What a confusing spring season it’s been! One day 80s, the next 40s and rain….hard to figure out what to wear (come on, I’m sure I’m not alone on this one!), and even harder to figure out what to eat!! There are many health benefits to eating “in season” but what to do when the weather doesn’t match the season? Arugula Pesto Recipe is a good one to have in your back pocket!
It would be nice to take advantage of all those fresh greens in the markets. Often, salad on a cool day isn’t what I’m in the mood for. I came home recently with fresh arugula and fresh spinach from a local farmers market. Fresh local greens hadn’t been seen for months, and let’s just say I may have over purchased. I make green smoothies regularly and eat raw salads every day, but still……I was going to have to get creative to use all of these greens while they were still fresh.
What’s in Pesto?
Most people think of the traditional basil, pecorino, pine nuts, garlic and olive oil when they think of pesto. Making a paste from herbs, nuts, cheese and oil has been around since ancient times and its origins can be traced to other cultures besides Italian. I’m no stranger to making pesto, but I do like to change it up a bit—read: make it more healthy—and who doesn’t like a dip/spread/sauce that’s loaded with nutrients? During the summer when I’m able to grow fresh basil I often make large batches of kale and cashew pesto. I always freeze some to have on hand during the winter months. but we’re talking early spring here and the only basil I have is the small plant growing on my kitchen windowsill.
So, here I was with an abundance of arugula and spinach and I thought, why not pesto? Arugula Pesto Recipe would be just the thing. Wild arugula has such a nice peppery taste. Combining two types of nuts is the perfect blend of taste plus protein and Omega 3s. Nutrient dense and up my creative alley! YAY.
Is arugula pesto healthy?
Arugula is loaded with folic acid, Vitamin K, Vitamin A, phyto-chemicals, carotenoids, potassium, manganese, iron, calcium and antioxidants. For those looking to lose weight, arugula is an awesome choice because it is low in calories and therefore nutrient dense. Although arugula shares many of the same health benefits you would find in green leafy veggies, arugula belongs to the Brassica family (related to radishes, cabbage, kale, broccoli and cauliflower), giving it an additional boost. Here’s a list of some of the benefits of consuming arugula: boosts immune system, aids in weight management, helps improve eye sight, strengthens bones and teeth, gives relief from symptoms of osteoporosis, promotes energy production and fat synthesis, reduces the risk of heart disease and premature aging. Need I say more??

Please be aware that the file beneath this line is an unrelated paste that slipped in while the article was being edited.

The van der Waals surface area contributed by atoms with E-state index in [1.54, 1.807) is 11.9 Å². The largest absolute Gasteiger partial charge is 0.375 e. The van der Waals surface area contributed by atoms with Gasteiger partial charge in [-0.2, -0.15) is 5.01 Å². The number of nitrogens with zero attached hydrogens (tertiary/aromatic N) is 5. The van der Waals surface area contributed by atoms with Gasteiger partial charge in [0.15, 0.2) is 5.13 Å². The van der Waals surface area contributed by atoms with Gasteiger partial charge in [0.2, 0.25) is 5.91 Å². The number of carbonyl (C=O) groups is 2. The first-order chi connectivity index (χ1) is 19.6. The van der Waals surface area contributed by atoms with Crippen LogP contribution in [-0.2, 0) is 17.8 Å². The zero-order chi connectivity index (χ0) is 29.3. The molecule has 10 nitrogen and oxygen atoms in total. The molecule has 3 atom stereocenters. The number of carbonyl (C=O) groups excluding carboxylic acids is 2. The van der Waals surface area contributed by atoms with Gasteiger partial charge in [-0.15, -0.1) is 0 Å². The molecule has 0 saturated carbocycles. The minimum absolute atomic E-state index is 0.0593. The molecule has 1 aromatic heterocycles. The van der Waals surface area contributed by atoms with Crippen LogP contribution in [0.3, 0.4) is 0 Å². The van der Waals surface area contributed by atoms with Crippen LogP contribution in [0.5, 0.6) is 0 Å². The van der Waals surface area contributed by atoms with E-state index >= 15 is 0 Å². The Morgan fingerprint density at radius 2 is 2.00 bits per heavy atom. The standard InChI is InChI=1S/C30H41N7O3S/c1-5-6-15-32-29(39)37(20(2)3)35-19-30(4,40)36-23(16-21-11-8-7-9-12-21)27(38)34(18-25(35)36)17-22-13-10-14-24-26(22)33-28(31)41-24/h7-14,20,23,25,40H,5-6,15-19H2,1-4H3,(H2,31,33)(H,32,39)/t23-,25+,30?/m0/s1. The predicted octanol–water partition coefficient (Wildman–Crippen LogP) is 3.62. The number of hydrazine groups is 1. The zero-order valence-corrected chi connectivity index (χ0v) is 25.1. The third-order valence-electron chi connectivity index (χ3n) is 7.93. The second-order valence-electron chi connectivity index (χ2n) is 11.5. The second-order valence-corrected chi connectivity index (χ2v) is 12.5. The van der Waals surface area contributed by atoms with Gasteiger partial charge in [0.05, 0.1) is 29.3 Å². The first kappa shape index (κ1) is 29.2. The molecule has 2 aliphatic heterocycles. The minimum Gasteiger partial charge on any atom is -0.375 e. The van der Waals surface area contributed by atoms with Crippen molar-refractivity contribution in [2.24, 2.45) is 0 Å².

I am so pleased with the way this pesto recipe came out. It tastes light and fresh—the way spring feels—-and yet its sturdy enough to hold up when heated as a sauce and makes an awesome spread on toast or crackers. Multi-purpose for sure and a great way to get in those healthy spring greens!
Greens plus more veggies is the way to go!
I quickly put this pesto to good use, heating up some spiralized zucchini noodles, mixing in the pesto and topping it off with some extra pine nuts, and crushed red pepper. WOW! What a delicious way to get in those veggies.
- 2 cups tightly packed arugula
- 1 cup tightly packed spinach
- 1/3 cup raw walnuts
- 1 Tablespoon freshly squeezed lemon
- 2 cloves garlic, minced
- 3 Tablespoons olive oil
- 1/2 teaspoon sea salt
- 1/4 teaspoon white pepper
- 1/4 cup pine nuts
- Toast Walnuts: place in a dry skillet and cook over medium/high heat for about 3 minutes, shaking the pan often to prevent burning.
- Place greens, toasted walnuts, garlic and lemon juice in bowl of food processor and process until everything is chopped fine.
- Add in olive oil, salt and pepper and process until smooth. add the pine nuts and pulse until nuts are crumbly.
- Store in the fridge in a glass container with tight fitting lid or up to one week, or in the freezer for up to 3 months.
- If you'd like to make zucchini pesto pasta, use a spiralizer or julienne peeler to turn zucchini into zoodles. Heat one tablespoon olive oil in skillet over medium heat and toss zucchini while cooking for about 3 minutes until just starting to tenderize. Add several tablespoons of pesto and continue to toss and cook until well incorporated and noodles have softened. If pan gets too dry, or sauce is too thick, add in up to 1/4 cup of veggie stock or water 1 Tablespoon at a time.
Freeze in ice cube trays and store in air tight container so you can defrost in small batches as needed.
**To make zucchini noodles, 4 large zucchini.
Serving Size1/4 Cup
Amount Per Serving Calories 219Total Fat 22gSaturated Fat 2gTrans Fat 0gUnsaturated Fat 18gCholesterol 0mgSodium 299mgCarbohydrates 5gFiber 2gSugar 1gProtein 4g